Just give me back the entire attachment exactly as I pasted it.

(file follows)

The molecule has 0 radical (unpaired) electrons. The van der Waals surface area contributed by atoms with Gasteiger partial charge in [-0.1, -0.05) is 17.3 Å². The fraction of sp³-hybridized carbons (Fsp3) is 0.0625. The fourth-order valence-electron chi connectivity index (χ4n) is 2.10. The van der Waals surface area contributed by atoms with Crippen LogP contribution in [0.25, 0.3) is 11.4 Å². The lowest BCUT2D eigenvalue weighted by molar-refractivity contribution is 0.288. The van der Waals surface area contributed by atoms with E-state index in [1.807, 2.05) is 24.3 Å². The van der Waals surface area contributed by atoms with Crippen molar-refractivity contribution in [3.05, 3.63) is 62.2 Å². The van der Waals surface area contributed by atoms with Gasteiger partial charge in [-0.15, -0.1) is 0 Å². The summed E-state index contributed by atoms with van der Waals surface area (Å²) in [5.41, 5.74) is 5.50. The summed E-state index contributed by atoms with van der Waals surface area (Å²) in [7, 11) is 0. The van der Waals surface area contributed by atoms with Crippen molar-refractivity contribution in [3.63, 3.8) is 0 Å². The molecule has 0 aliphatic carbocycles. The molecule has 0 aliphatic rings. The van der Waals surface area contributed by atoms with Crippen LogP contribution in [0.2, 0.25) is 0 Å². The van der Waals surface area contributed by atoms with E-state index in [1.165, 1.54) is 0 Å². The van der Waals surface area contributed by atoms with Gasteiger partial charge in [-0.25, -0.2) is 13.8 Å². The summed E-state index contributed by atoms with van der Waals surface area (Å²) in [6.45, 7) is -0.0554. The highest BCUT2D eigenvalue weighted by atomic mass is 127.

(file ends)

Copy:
The molecule has 0 radical (unpaired) electrons. The van der Waals surface area contributed by atoms with Gasteiger partial charge in [-0.1, -0.05) is 17.3 Å². The fraction of sp³-hybridized carbons (Fsp3) is 0.0625. The fourth-order valence-electron chi connectivity index (χ4n) is 2.10. The van der Waals surface area contributed by atoms with Crippen LogP contribution in [0.25, 0.3) is 11.4 Å². The lowest BCUT2D eigenvalue weighted by molar-refractivity contribution is 0.288. The van der Waals surface area contributed by atoms with E-state index in [1.807, 2.05) is 24.3 Å². The van der Waals surface area contributed by atoms with Crippen molar-refractivity contribution in [3.05, 3.63) is 62.2 Å². The van der Waals surface area contributed by atoms with Gasteiger partial charge in [-0.15, -0.1) is 0 Å². The summed E-state index contributed by atoms with van der Waals surface area (Å²) in [5.41, 5.74) is 5.50. The summed E-state index contributed by atoms with van der Waals surface area (Å²) in [7, 11) is 0. The van der Waals surface area contributed by atoms with Crippen molar-refractivity contribution in [3.63, 3.8) is 0 Å². The molecule has 0 aliphatic carbocycles. The molecule has 0 aliphatic rings. The van der Waals surface area contributed by atoms with Crippen LogP contribution in [0.2, 0.25) is 0 Å². The van der Waals surface area contributed by atoms with E-state index in [1.165, 1.54) is 0 Å². The van der Waals surface area contributed by atoms with Gasteiger partial charge in [-0.25, -0.2) is 13.8 Å². The summed E-state index contributed by atoms with van der Waals surface area (Å²) in [6.45, 7) is -0.0554. The highest BCUT2D eigenvalue weighted by atomic mass is 127.